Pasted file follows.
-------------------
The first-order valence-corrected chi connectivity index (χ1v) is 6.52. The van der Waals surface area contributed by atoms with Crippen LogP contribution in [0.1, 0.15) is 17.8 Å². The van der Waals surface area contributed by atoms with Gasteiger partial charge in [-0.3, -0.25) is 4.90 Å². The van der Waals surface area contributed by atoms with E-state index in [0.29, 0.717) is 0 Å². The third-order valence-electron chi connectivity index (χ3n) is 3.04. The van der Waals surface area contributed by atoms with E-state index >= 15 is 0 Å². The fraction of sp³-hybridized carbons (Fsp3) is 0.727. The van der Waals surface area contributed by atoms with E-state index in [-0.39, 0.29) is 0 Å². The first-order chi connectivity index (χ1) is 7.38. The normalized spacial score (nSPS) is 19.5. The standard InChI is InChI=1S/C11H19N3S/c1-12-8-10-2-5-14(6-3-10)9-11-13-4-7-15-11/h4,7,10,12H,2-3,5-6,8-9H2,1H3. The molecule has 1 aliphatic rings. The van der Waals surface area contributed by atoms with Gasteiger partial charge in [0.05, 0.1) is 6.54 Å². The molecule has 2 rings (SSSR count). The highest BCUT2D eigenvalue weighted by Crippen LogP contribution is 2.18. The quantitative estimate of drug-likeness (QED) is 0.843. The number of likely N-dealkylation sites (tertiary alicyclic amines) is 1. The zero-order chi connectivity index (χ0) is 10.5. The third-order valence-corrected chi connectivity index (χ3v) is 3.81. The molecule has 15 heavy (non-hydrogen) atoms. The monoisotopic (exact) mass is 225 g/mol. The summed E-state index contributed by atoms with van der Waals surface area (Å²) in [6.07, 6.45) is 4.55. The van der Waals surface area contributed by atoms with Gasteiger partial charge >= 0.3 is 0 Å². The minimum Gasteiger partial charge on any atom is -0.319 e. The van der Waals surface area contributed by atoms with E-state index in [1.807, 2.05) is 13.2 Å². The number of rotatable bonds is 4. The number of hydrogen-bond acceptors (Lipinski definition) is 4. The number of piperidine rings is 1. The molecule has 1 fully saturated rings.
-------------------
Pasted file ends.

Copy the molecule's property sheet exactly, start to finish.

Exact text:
The first-order valence-corrected chi connectivity index (χ1v) is 6.52. The van der Waals surface area contributed by atoms with Crippen LogP contribution in [0.1, 0.15) is 17.8 Å². The van der Waals surface area contributed by atoms with Gasteiger partial charge in [-0.3, -0.25) is 4.90 Å². The van der Waals surface area contributed by atoms with E-state index in [0.29, 0.717) is 0 Å². The third-order valence-electron chi connectivity index (χ3n) is 3.04. The van der Waals surface area contributed by atoms with E-state index >= 15 is 0 Å². The fraction of sp³-hybridized carbons (Fsp3) is 0.727. The van der Waals surface area contributed by atoms with E-state index in [-0.39, 0.29) is 0 Å². The first-order chi connectivity index (χ1) is 7.38. The normalized spacial score (nSPS) is 19.5. The standard InChI is InChI=1S/C11H19N3S/c1-12-8-10-2-5-14(6-3-10)9-11-13-4-7-15-11/h4,7,10,12H,2-3,5-6,8-9H2,1H3. The molecule has 1 aliphatic rings. The van der Waals surface area contributed by atoms with Gasteiger partial charge in [0.05, 0.1) is 6.54 Å². The molecule has 2 rings (SSSR count). The highest BCUT2D eigenvalue weighted by Crippen LogP contribution is 2.18. The quantitative estimate of drug-likeness (QED) is 0.843. The number of likely N-dealkylation sites (tertiary alicyclic amines) is 1. The zero-order chi connectivity index (χ0) is 10.5. The third-order valence-corrected chi connectivity index (χ3v) is 3.81. The molecule has 15 heavy (non-hydrogen) atoms. The monoisotopic (exact) mass is 225 g/mol. The summed E-state index contributed by atoms with van der Waals surface area (Å²) in [6.07, 6.45) is 4.55. The van der Waals surface area contributed by atoms with Gasteiger partial charge >= 0.3 is 0 Å². The minimum Gasteiger partial charge on any atom is -0.319 e. The van der Waals surface area contributed by atoms with E-state index in [1.807, 2.05) is 13.2 Å². The number of rotatable bonds is 4. The number of hydrogen-bond acceptors (Lipinski definition) is 4. The number of piperidine rings is 1. The molecule has 1 fully saturated rings.